This post was written by one-time contributor RK
As a reader of literature increases their sophistication they risk ruining certain enjoyments and Steinbeck is one of those writers easily exposed by the attentive reader. To the ideally naive eye a story like Of Mice and Men is a heartbreaking story of two men and their tragic friendship, the camraderie of working men, and the seductive charms of a particular woman-- rich dialogue and some humor. Adapted for the screen, it is the richness of the story and the warmth of the friendship that is emphasized. What is left off or forgotten is what the sophisticated reader immediately recognizes in Steinbeck's texts-- flat allegorical characters, heavy handed metaphors, socialist propoganda. Even the more intricate metaphors are handled so obviously (the old dog put down and all the dialogue about that is later reflected in Lenny's death) that they fairly jump off the page, the writer's puppet strings clearly visible. This would be fine were this post-modernism where observing the writer's strings are point of the enjoyment. But it isn't post-modernism. It isn't even Joyce where the ideas in the text are part of the hunt. This isn't literature written to provoke social change. It is propoganda.
In Saul Bellow, the author's guiding intelligence and essay-like search for truth of existence is essential to the experience. The difference between Bellow's essay-novels and Steinbeck's propoganda-novels is that Bellow's novels are controlled by the guiding intelligence, but the characters and events remain alive and real and uncorrupted (perhaps Bellow achieved this by basing his characters heavily on real persons) by the ideas being worked out around them while in Steinbeck the characters are the embodiment of certain ideas and types. Once these ideas and types are recognized Steinbeck's stories are no longer an engrossing and emotional read of two men and their struggle for a place in a cold world, but become two WORKING MEN beat down by the elite. They become part of a cast of society's outcast-- the old worker, the Negro, the Female. The story becomes a lecture. A needed lecture, perhaps, but still a lecture on social equality. Bellow lectures, too, but through a superior organization and analysis of real characters and real events. The same as Tolstoy and Flaubert and other immortals.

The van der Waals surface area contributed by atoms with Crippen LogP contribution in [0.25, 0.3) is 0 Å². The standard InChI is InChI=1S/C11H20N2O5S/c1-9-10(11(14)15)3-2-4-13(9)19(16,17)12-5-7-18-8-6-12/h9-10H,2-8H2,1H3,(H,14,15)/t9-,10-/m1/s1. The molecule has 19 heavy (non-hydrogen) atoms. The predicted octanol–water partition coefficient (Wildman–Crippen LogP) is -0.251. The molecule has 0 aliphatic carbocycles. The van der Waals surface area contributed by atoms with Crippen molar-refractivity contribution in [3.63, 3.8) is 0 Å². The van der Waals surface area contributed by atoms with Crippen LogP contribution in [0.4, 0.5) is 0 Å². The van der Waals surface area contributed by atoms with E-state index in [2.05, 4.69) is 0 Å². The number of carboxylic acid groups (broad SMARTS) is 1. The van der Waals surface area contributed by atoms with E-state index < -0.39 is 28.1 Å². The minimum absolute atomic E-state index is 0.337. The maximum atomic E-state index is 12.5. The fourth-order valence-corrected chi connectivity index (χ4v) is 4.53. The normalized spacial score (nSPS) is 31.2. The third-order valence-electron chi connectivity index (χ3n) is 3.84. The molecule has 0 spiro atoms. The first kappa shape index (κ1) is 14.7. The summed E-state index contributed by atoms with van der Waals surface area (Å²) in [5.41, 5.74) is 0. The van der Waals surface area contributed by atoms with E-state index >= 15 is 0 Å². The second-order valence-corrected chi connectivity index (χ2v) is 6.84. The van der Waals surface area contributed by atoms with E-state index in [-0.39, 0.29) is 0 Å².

The only way to read Steinbeck for emotional impact is with ignorance. This is not my prescription for just Steinbeck and it is not my disgust simply with propoganda-literature, but with all literature where characters are the embodiments of ideas-- political or social or philosophical.